Liked this one fine - maybe even more if it ran on Thursday without the help circles. The two direction rebus is always tops. Once the trick fell - the solve went quickly. LAUNCH WINDOW and EXTRA INNINGS shined as themers. Agree with Rex that the remaining fill was rough - some short, gluey stuff. KAFKA and STEIN and JULEPs are all apt. EGOT, ANAG etc not so much.

Odd puzzle where the theme overshadows the fill - enjoyable solve.

Okoume 7:41 AM  

Emmy, Grammy, Oscar, Tony

JMo 7:43 AM  

Emmy, Grammy, Oscar, Tony

Frantic Sloth 7:47 AM  

The video. Rex's Alien head, horror trauma, and Rachel's "maybe you should unpack this with a therapist" were a fun way to start the day.
Excellent point about the DQS/QUEEN transgression, which I completely missed. Shocking, I know.

Plus, I don't know if it was just the video angle or what, but Rachel's coffee mug was huuuge and I must have one!

@Anon/Jim 653am For those who have been awarded each of these: Emmy, Grammy, Oscar, Tony.

Anonymous 7:51 AM  

Small (admittedly pedantic) quibble: "DRWHO" is incorrect. The character is called The Doctor. Dr. is not his title, and his name is not Who. The abbreviation is not appropriate.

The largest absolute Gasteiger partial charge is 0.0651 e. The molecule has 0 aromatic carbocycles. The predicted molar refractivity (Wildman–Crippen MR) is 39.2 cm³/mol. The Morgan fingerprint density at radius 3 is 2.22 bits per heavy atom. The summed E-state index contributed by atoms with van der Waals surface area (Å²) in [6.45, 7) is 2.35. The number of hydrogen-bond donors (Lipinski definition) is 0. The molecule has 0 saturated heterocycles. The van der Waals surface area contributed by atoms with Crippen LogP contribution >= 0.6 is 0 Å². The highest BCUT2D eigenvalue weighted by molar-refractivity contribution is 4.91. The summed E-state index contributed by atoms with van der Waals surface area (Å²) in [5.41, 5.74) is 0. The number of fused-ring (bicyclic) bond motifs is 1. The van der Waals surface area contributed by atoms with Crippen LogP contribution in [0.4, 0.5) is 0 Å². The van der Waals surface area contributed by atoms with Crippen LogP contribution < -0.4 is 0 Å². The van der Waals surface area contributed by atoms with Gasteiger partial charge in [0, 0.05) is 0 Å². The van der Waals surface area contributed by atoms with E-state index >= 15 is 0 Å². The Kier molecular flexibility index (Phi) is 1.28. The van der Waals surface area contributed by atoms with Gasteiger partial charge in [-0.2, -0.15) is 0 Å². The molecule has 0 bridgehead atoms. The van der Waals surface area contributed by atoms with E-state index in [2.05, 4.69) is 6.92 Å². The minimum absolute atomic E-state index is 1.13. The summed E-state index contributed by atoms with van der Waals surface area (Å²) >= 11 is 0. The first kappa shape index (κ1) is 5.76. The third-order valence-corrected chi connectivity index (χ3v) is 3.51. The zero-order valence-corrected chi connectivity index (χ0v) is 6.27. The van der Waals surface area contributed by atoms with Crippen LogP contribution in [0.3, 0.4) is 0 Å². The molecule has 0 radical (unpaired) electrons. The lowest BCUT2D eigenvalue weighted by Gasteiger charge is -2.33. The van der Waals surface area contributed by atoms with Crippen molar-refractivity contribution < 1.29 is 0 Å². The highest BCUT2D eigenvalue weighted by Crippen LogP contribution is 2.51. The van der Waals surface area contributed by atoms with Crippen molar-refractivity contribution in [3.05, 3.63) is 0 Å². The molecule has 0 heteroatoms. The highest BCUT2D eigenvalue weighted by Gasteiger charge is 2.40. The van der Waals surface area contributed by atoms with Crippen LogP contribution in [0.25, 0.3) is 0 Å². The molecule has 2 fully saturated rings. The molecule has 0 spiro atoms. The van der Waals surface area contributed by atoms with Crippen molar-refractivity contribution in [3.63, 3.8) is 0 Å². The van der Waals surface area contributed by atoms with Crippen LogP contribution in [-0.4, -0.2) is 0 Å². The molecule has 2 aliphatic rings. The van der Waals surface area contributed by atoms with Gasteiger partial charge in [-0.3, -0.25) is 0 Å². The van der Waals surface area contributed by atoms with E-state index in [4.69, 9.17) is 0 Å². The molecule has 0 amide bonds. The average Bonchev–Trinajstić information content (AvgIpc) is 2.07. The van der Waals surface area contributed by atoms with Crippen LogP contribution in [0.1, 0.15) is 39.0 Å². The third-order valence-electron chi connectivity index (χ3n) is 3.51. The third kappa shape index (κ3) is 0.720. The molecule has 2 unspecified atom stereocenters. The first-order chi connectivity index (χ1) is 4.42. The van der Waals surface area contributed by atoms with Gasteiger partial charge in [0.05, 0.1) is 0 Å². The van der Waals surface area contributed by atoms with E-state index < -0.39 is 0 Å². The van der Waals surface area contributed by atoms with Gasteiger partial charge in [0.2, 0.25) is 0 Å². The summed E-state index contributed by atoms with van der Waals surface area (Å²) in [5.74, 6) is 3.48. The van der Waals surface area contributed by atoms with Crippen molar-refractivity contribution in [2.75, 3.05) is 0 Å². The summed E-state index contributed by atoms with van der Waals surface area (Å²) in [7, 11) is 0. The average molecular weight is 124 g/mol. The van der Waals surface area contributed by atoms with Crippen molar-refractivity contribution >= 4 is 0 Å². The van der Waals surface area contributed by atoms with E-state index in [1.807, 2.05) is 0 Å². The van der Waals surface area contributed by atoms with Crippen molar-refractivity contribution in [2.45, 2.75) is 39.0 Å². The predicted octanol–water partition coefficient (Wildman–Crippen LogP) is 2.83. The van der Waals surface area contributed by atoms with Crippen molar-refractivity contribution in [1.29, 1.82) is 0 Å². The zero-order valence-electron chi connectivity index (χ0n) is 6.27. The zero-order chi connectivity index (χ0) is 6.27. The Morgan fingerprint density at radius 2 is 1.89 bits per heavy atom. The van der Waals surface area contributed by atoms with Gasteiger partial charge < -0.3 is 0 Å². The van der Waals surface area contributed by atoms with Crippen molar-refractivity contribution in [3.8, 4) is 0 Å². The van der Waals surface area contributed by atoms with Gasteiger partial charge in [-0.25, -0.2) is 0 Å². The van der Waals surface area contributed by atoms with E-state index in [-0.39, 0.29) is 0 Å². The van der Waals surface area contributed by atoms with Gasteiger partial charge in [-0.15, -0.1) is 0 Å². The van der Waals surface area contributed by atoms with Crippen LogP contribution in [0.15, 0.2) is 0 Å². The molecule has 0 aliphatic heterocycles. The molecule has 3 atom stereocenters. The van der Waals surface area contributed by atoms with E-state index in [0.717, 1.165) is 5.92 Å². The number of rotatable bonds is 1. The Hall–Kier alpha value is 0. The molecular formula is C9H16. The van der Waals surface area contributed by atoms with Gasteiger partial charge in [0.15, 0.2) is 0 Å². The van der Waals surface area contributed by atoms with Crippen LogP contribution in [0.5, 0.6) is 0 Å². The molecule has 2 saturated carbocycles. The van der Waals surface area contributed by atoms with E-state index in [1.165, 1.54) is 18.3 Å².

albatross shell 7:52 AM  

EGOT Same as recently.
Emmy Tony Oscar Grammy.
Persons who have won all 4 awards. GOTE or GOET woulda been my choice.

Dan Miller 7:52 AM  

It's an acronym for a person who's won the biggest awards in multiple entertainment fields: Emmy, Grammy, Oscar, Tony.

Mark 7:54 AM  

"EGOT, an acronym for the Emmy, Grammy, Oscar, and Tony Awards, is the designation given to people who have won all four awards."
(Not that I knew that when solving...)

Enjoyed this, but some nits...

SW corner. No one ever uses the word ASHY to describe anything. "The grate is kind of ashy, would you mind cleaning it?" "The ashtray is ashy, would you wash it out?"

Thinking of younger solvers:
Points off for clues that no one under ?? years old would get.

SL(ICE)D BREAD clue: Sliced bread was first sold in 1921 under the name Wonder Bread and the adverts for this new product said it was “the greatest forward step in the baking industry since bread was wrapped”. People thought this was funny so they began to use the phrase “the best since sliced bread” to mean something that is really good.

"Liz" only triggers people of a certain age to think of Elizabeth Taylor.